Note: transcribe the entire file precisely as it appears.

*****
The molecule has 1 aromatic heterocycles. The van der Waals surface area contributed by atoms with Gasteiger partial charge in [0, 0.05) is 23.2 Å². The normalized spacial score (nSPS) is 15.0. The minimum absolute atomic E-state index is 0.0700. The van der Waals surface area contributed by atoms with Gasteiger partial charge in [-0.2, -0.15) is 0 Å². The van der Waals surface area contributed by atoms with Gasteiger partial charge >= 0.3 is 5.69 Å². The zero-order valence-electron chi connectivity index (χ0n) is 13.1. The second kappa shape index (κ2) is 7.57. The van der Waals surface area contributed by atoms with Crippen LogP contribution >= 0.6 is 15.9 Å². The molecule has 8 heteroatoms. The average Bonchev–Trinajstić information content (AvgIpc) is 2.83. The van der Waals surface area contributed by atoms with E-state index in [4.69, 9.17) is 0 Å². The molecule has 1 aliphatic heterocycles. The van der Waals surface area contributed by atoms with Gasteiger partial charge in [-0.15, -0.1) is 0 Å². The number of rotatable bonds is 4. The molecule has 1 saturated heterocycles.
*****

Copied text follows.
The molecule has 1 aromatic heterocycles. The van der Waals surface area contributed by atoms with Gasteiger partial charge in [0, 0.05) is 23.2 Å². The normalized spacial score (nSPS) is 15.0. The minimum absolute atomic E-state index is 0.0700. The van der Waals surface area contributed by atoms with Gasteiger partial charge in [-0.2, -0.15) is 0 Å². The van der Waals surface area contributed by atoms with Gasteiger partial charge >= 0.3 is 5.69 Å². The zero-order valence-electron chi connectivity index (χ0n) is 13.1. The second kappa shape index (κ2) is 7.57. The van der Waals surface area contributed by atoms with Crippen LogP contribution >= 0.6 is 15.9 Å². The molecule has 8 heteroatoms. The average Bonchev–Trinajstić information content (AvgIpc) is 2.83. The van der Waals surface area contributed by atoms with E-state index in [4.69, 9.17) is 0 Å². The molecule has 1 aliphatic heterocycles. The van der Waals surface area contributed by atoms with Gasteiger partial charge in [-0.15, -0.1) is 0 Å². The number of rotatable bonds is 4. The molecule has 1 saturated heterocycles.